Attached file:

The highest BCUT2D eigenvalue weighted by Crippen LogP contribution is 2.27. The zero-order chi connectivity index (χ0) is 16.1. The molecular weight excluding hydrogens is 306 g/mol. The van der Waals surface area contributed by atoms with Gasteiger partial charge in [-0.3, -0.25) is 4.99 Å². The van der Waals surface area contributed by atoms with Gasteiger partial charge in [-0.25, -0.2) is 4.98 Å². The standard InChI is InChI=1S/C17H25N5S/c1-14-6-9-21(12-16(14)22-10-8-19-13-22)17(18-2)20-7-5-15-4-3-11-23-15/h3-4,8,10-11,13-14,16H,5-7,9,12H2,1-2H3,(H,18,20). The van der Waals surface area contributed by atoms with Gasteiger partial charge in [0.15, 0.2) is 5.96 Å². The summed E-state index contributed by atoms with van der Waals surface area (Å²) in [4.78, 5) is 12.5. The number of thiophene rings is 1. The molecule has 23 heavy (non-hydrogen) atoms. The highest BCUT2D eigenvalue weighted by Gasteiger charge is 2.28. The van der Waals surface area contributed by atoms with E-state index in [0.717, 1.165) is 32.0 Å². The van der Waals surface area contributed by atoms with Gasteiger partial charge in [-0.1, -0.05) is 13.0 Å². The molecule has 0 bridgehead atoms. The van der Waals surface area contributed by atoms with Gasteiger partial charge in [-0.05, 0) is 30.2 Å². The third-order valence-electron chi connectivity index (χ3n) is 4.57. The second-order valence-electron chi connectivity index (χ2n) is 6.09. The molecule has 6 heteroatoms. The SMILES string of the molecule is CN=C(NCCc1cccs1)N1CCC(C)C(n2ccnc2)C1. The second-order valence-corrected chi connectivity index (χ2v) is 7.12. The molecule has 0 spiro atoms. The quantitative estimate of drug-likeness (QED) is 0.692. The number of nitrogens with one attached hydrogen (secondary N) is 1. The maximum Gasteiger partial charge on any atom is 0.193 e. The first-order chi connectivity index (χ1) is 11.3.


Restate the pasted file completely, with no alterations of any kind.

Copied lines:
The highest BCUT2D eigenvalue weighted by Crippen LogP contribution is 2.27. The zero-order chi connectivity index (χ0) is 16.1. The molecular weight excluding hydrogens is 306 g/mol. The van der Waals surface area contributed by atoms with Gasteiger partial charge in [-0.3, -0.25) is 4.99 Å². The van der Waals surface area contributed by atoms with Gasteiger partial charge in [-0.25, -0.2) is 4.98 Å². The standard InChI is InChI=1S/C17H25N5S/c1-14-6-9-21(12-16(14)22-10-8-19-13-22)17(18-2)20-7-5-15-4-3-11-23-15/h3-4,8,10-11,13-14,16H,5-7,9,12H2,1-2H3,(H,18,20). The van der Waals surface area contributed by atoms with Gasteiger partial charge in [0.15, 0.2) is 5.96 Å². The summed E-state index contributed by atoms with van der Waals surface area (Å²) in [4.78, 5) is 12.5. The number of thiophene rings is 1. The molecule has 23 heavy (non-hydrogen) atoms. The highest BCUT2D eigenvalue weighted by Gasteiger charge is 2.28. The van der Waals surface area contributed by atoms with E-state index in [0.717, 1.165) is 32.0 Å². The van der Waals surface area contributed by atoms with Gasteiger partial charge in [-0.1, -0.05) is 13.0 Å². The molecule has 0 bridgehead atoms. The van der Waals surface area contributed by atoms with Gasteiger partial charge in [-0.05, 0) is 30.2 Å². The third-order valence-electron chi connectivity index (χ3n) is 4.57. The second-order valence-electron chi connectivity index (χ2n) is 6.09. The molecule has 6 heteroatoms. The SMILES string of the molecule is CN=C(NCCc1cccs1)N1CCC(C)C(n2ccnc2)C1. The second-order valence-corrected chi connectivity index (χ2v) is 7.12. The molecule has 0 spiro atoms. The quantitative estimate of drug-likeness (QED) is 0.692. The number of nitrogens with one attached hydrogen (secondary N) is 1. The maximum Gasteiger partial charge on any atom is 0.193 e. The first-order chi connectivity index (χ1) is 11.3.